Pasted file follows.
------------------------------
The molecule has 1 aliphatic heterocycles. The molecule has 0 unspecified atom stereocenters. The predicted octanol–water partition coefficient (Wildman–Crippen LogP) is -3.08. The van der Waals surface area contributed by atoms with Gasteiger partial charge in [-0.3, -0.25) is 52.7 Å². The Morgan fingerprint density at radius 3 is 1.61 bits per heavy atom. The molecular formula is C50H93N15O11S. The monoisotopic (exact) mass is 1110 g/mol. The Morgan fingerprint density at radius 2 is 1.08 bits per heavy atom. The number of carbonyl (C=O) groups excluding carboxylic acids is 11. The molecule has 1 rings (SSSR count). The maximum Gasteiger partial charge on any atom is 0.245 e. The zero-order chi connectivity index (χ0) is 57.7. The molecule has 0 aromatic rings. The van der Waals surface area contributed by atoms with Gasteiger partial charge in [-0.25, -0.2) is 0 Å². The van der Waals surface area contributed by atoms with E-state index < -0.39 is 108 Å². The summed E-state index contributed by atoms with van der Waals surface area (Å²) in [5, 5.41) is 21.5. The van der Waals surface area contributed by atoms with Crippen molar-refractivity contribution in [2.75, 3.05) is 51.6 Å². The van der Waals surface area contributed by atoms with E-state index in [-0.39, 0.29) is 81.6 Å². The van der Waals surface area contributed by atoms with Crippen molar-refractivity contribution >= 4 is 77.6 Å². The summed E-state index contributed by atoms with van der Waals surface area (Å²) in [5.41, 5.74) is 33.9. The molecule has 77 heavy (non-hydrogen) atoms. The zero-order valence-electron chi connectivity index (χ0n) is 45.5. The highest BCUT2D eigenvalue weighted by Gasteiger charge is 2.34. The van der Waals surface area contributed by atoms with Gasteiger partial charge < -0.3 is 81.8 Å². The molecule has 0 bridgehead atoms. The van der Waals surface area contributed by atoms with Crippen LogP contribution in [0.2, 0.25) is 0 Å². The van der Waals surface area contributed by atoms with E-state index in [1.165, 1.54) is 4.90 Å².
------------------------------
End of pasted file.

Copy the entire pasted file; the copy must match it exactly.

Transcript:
The molecule has 1 aliphatic heterocycles. The molecule has 0 unspecified atom stereocenters. The predicted octanol–water partition coefficient (Wildman–Crippen LogP) is -3.08. The van der Waals surface area contributed by atoms with Gasteiger partial charge in [-0.3, -0.25) is 52.7 Å². The Morgan fingerprint density at radius 3 is 1.61 bits per heavy atom. The molecular formula is C50H93N15O11S. The monoisotopic (exact) mass is 1110 g/mol. The Morgan fingerprint density at radius 2 is 1.08 bits per heavy atom. The number of carbonyl (C=O) groups excluding carboxylic acids is 11. The molecule has 1 rings (SSSR count). The maximum Gasteiger partial charge on any atom is 0.245 e. The zero-order chi connectivity index (χ0) is 57.7. The molecule has 0 aromatic rings. The van der Waals surface area contributed by atoms with Gasteiger partial charge in [-0.25, -0.2) is 0 Å². The van der Waals surface area contributed by atoms with E-state index < -0.39 is 108 Å². The summed E-state index contributed by atoms with van der Waals surface area (Å²) in [5, 5.41) is 21.5. The van der Waals surface area contributed by atoms with Crippen molar-refractivity contribution in [2.75, 3.05) is 51.6 Å². The van der Waals surface area contributed by atoms with E-state index in [-0.39, 0.29) is 81.6 Å². The van der Waals surface area contributed by atoms with Crippen molar-refractivity contribution >= 4 is 77.6 Å². The summed E-state index contributed by atoms with van der Waals surface area (Å²) in [5.41, 5.74) is 33.9. The molecule has 77 heavy (non-hydrogen) atoms. The zero-order valence-electron chi connectivity index (χ0n) is 45.5. The highest BCUT2D eigenvalue weighted by Gasteiger charge is 2.34. The van der Waals surface area contributed by atoms with Gasteiger partial charge < -0.3 is 81.8 Å². The molecule has 0 bridgehead atoms. The van der Waals surface area contributed by atoms with Crippen LogP contribution in [0.2, 0.25) is 0 Å². The van der Waals surface area contributed by atoms with E-state index in [1.165, 1.54) is 4.90 Å².